RBs, defensive players familiar with helmet knocks

A couple of weeks ago, Steven Jackson figured he made

helmet-to-helmet contact on a dozen of his 28 carries against the

Cardinals. Sometimes it was a matter of defenders taking a certain

angle, sometimes it was the St. Louis Rams’ bruiser lowering the

boom for that extra yard.

Just another typical, head-jarring day for a punishing 235-pound

back closing in on his sixth consecutive 1,000-yard season. Giving

it, taking it, playing hard but clean.

”I feel like there’s very few guys that intentionally try to

tackle with their head and to knock guys out,” said Jackson, now

in his seventh season. ”The times I have had concussions, I’ve

just taken it as a part of the game and that guys are just playing

fast.”

Even as NFL data shows that the number of reported concussions

has increased more than 20 percent from 2009, and more than 30

percent from 2008, the guys who grind out the tough yards – and

some of those who tackle them – say knocking heads is inevitable.

Their overriding sentiment: let’s just play.

”It’s not a tickling contest,” Rams defensive end James Hall

said. ”I’m not looking for any protection.”

There’s nothing stopping Jackson, Michael Turner or Arian Foster

from ramming forward, full speed ahead for the first-down marker.

Jackson gave Cardinals linebacker Harold Hayes a good, incidental

conking on a no-gain carry to start the second half back on Dec.

5.

Arizona safety Adrian Wilson clocked Jackson a couple of times

with helmet-on-helmet contact, and Hayes got in a lick when he

pushed Jackson out of bounds on another play.

Nobody was jumping up and down, tapping their helmet and begging

for a call. Just football.

”I hope they don’t start fining the running backs for leading

with their helmets because the linebackers and tackles definitely

are not defenseless players,” Falcons fullback Ovie Mughelli said.

”If they can’t get out of the way, that sounds like a personal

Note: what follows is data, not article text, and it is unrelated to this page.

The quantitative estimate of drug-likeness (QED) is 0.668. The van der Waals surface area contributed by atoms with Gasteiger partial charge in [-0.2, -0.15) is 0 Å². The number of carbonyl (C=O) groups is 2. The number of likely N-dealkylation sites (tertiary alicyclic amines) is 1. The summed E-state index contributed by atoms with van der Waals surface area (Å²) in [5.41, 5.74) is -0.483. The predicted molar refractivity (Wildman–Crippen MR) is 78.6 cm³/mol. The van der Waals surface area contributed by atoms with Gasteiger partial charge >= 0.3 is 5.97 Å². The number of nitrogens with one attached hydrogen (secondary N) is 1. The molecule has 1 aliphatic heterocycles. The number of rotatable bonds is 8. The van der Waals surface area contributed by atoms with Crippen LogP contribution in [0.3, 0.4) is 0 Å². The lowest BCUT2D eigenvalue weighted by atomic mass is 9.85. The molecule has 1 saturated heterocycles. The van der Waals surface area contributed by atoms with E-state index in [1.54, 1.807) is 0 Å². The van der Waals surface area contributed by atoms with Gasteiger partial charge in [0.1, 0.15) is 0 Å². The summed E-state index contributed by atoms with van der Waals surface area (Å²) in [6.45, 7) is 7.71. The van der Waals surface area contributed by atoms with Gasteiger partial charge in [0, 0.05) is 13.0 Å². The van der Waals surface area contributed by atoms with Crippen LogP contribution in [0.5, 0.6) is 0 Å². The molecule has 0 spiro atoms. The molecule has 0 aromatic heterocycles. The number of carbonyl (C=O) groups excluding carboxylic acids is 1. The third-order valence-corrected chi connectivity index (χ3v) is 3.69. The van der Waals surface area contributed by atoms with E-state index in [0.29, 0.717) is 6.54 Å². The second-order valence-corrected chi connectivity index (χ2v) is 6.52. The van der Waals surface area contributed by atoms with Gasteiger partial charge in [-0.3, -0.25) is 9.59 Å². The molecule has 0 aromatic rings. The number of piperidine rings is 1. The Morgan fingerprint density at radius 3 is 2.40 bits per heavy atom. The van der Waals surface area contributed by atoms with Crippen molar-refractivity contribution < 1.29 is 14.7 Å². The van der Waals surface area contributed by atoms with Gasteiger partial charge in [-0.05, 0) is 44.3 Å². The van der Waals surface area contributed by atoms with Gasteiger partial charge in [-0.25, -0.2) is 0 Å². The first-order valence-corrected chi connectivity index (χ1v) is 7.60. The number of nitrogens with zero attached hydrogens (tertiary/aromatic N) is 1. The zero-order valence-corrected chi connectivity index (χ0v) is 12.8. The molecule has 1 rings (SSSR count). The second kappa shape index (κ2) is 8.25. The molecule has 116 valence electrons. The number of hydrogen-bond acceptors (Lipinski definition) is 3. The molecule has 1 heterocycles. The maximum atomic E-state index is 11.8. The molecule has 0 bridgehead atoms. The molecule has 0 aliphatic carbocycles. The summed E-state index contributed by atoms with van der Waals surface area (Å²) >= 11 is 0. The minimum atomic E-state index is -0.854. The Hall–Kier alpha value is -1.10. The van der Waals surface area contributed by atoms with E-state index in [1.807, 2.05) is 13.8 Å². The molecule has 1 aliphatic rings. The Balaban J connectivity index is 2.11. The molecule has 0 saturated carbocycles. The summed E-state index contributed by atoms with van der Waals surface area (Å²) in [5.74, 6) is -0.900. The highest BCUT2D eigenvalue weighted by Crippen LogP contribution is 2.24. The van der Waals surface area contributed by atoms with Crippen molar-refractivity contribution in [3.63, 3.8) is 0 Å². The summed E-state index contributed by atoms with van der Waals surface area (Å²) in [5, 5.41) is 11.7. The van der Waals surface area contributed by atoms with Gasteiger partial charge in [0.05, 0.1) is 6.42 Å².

problem for them.”

Back in Pop Warner ball, running backs are taught to stay low.

It gives tacklers a smaller target, and it’s safer for the runner.

So guess which part of the body is out front?

”I know people don’t want us to run through the hole straight

up and get our chests blown off,” Broncos running back Correll

Buckhalter said. ”It’s just a natural thing for the running back

to run with his head down.”

Vikings running back Adrian Peterson never worries about getting

penalized for lowering his head. The defender who lowers his head

in response will, he believes, attract all the attention.

”Actually, I’ve had a couple of collisions where I thought,

‘Hey, well, maybe that guy’s going to get fined because I know that

was a helmet-to-helmet hit,”’ Peterson said. ”But there was no

fine issued and it was no big deal to me. It is what it is.”

Broncos rookie running back Knowshon Moreno said the only way

through some holes is to ”submarine through,” though he believes

that makes him more vulnerable.

”If the running back has his head down, all sorts of things can

happen,” he said.

It is difficult, if not impossible, for a defensive player to be

ruled defenseless.

So, advantage offense.

”You get a lot of running backs trying to ram into you, Earl

Campbell-esque,” Broncos linebacker Mario Haggan said. ”The last

thing you want to do is hit a guy who’s 250 pounds like Steven

Jackson and think about the way you’re going to hit him.”

Earlier this season, Packers linebacker Nick Barnett complained

he’s faced too many backs with their heads straight down ”trying

to truck you.” Cowboys linebacker DeMarcus Ware said there’s a

double standard, adding, ”If they are leading with their head and

you hit them, they’re not going to call it.”

Broncos outside linebacker Jason Hunter isn’t alone in

questioning some of the fines handed out for helmet-to-helmet

hits.

”I understand the league wants to try and protect its players,

and do everything they can to make sure everybody’s playing safe

and fair,” Hunter said. ”But at the same time it’s a violent

game, and sometimes when you’re going in there at 100 mph you’re

not focused on how you’re going to hit the guy, you’re just going

to make the hit.”

Added Falcons linebacker Erik Coleman: ”You don’t have air

brakes. You can’t stop when you’ve left your feet.”

Ron Bartell, the Rams’ top coverage cornerback, missed Sunday’s

loss at New Orleans with a stinger to his neck and left shoulder

suffered in a game a week earlier.

”It’s one of those things, if you take a hit the wrong way or

tackle somebody the wrong way it’s something that just may

happen,” Bartell said. He said bluntly that the NFL is guilty of

”overlegistating.”

”It’s easy for them to sit back and make judgments when they’re

never played the game, especially nowadays and guys are so big and

so fast,” Bartell said. ”I understand about protecting players

but it’s a little bit overboard.”

AP Sports Writers Arnie Stapleton, Dave Campbell, Charles Odum

and Jaime Aron, and AP freelance writer Todd McMahon contributed to

this report.